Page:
‘Let go of the insignificant things’: Teacher writes own obit before dying of cancer
A Pennsylvania teacher who wrote her own obituary before dying of cancer at age 32 has a message for how people should live their lives.
“My wish for you is to stop letting insignificant situations stress you out,” Ashley Kuzma wrote in her obituary published last week in the Erie Times. “Do what is important to you. Relax and enjoy the company of those around you.”
“What do you value in your life?,” she wrote. “In the end, that’s what matters.”
Kuzma passed away on Sept. 22 after a recurrence of laryngeal cancer.
She was a gifted support teacher at a high school in Erie County, according to her obituary.
“In my spare time, I enjoyed reading, cuddling with my cats, wine tasting, relaxing on my dad’s boat, watching movies, golfing, decorating my house, watching football (go Steelers!), appreciating a good sunset, and watching TV shows like Grey’s Anatomy, the original Will and Grace, and Friends,” she wrote about her hobbies outside of work.
Kuzma found some humor in her battle against cancer, writing, “When you have recurrent laryngeal cancer that just won’t take no for an answer, you have a lot of time to think about death. The good thing is I no longer have to worry about saving for retirement, paying off student loans, or trying not to get skin cancer???”
Turning more serious, she added, “One positive outcome from having recurrent cancer was that it taught me to let go of the insignificant things and to just enjoy the people and places.”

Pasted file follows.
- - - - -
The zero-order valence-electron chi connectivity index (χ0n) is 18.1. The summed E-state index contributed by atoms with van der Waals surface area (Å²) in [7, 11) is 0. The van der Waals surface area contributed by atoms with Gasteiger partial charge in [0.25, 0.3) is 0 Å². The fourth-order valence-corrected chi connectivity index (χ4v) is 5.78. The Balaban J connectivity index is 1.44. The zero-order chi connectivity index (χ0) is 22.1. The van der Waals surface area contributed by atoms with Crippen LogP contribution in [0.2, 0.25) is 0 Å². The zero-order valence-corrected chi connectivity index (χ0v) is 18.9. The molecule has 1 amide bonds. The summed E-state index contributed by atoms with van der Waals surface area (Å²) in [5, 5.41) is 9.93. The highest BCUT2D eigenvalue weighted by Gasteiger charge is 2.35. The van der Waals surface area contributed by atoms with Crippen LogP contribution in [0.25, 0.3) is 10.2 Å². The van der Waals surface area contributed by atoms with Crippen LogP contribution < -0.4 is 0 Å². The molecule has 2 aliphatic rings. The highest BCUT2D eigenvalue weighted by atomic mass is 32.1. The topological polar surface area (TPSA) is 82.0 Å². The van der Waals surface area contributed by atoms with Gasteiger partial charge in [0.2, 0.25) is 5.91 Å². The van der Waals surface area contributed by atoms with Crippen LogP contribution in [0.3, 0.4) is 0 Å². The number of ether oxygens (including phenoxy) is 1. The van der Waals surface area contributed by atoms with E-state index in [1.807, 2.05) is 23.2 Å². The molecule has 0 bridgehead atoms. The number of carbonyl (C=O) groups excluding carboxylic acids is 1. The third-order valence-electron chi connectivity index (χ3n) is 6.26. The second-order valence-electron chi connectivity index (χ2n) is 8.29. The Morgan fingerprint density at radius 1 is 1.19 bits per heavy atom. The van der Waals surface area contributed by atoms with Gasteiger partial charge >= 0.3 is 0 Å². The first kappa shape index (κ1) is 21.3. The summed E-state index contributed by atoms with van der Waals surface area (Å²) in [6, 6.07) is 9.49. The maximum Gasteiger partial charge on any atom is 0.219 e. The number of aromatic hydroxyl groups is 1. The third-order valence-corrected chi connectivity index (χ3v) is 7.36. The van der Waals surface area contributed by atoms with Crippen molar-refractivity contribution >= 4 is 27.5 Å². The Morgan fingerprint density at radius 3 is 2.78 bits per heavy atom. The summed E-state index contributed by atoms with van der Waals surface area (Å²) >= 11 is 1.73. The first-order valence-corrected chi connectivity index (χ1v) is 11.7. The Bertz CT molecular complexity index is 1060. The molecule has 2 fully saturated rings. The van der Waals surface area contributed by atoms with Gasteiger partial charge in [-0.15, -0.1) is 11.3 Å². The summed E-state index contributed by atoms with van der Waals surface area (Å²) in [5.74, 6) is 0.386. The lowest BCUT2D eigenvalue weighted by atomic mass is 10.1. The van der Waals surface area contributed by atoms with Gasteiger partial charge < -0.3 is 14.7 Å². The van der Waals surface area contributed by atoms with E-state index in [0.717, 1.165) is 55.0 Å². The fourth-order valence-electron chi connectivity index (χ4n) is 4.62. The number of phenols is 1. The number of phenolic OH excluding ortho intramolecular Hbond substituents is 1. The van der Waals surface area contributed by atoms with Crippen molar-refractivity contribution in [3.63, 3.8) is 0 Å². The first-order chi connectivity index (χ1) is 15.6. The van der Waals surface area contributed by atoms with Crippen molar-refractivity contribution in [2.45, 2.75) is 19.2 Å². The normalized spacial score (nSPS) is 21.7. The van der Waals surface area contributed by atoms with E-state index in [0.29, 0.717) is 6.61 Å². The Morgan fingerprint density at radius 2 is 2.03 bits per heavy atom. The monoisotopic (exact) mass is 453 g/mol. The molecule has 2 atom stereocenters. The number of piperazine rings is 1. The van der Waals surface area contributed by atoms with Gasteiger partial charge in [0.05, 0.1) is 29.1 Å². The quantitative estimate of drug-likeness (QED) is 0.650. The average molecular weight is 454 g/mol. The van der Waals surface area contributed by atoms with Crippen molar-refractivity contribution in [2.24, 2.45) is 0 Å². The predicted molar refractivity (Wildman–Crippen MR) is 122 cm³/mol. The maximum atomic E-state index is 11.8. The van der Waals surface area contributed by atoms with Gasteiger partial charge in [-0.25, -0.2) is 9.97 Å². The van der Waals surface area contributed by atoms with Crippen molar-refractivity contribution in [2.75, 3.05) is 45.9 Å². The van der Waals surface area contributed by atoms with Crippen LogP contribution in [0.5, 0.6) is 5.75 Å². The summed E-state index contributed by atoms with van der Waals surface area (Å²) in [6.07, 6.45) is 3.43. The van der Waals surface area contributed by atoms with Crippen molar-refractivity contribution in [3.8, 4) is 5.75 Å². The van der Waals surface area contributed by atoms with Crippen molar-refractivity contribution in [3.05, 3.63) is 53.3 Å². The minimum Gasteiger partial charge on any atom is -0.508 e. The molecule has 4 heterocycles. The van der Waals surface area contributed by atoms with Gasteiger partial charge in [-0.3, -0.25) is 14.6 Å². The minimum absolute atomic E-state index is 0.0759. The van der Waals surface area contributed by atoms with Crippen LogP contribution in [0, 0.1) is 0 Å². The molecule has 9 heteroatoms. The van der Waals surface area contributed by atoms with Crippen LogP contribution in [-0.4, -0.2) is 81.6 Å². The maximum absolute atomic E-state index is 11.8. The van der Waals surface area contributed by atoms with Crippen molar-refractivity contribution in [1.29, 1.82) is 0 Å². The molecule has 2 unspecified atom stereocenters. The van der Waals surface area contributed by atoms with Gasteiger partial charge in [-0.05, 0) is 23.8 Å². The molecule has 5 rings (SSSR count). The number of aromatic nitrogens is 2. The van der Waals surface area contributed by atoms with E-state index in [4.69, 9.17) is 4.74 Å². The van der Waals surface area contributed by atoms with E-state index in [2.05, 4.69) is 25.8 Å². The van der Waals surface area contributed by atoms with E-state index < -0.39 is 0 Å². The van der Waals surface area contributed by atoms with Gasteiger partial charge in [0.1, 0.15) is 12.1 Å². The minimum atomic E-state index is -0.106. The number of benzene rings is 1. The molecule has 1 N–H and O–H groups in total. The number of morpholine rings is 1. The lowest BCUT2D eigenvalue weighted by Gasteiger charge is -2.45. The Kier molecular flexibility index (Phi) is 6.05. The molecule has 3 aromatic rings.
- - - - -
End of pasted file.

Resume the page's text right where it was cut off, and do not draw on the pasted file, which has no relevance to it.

When Kuzma found out her cancer had returned, she wrote that she traveled to Mexico and saw Chichén Itzá, an ancient Maya city.
“I am extremely grateful for the life that I lived,” she wrote. “I was fortunate to have a loving family, supportive friends, a stable and meaningful job, and a house to call my own.”
Kuzma is survived by her parents, a sister, a family dog and two cats, in addition to other family and friends.
The obituary includes a note that it was “written by Ashley preceding her passing as part of the many preparations to make the transition easier on her family.”
Besides knowing how to live life, Kuzma also knew how she wanted to be remembered.
She asked that her family host a celebration of life “since I think viewings are too sad for everyone.”
She also asked that in lieu of flowers, her friends and family send donations to two animal-focused charities and Hope Lodge, a home for cancer patients and their caregivers in Cleveland, Ohio.
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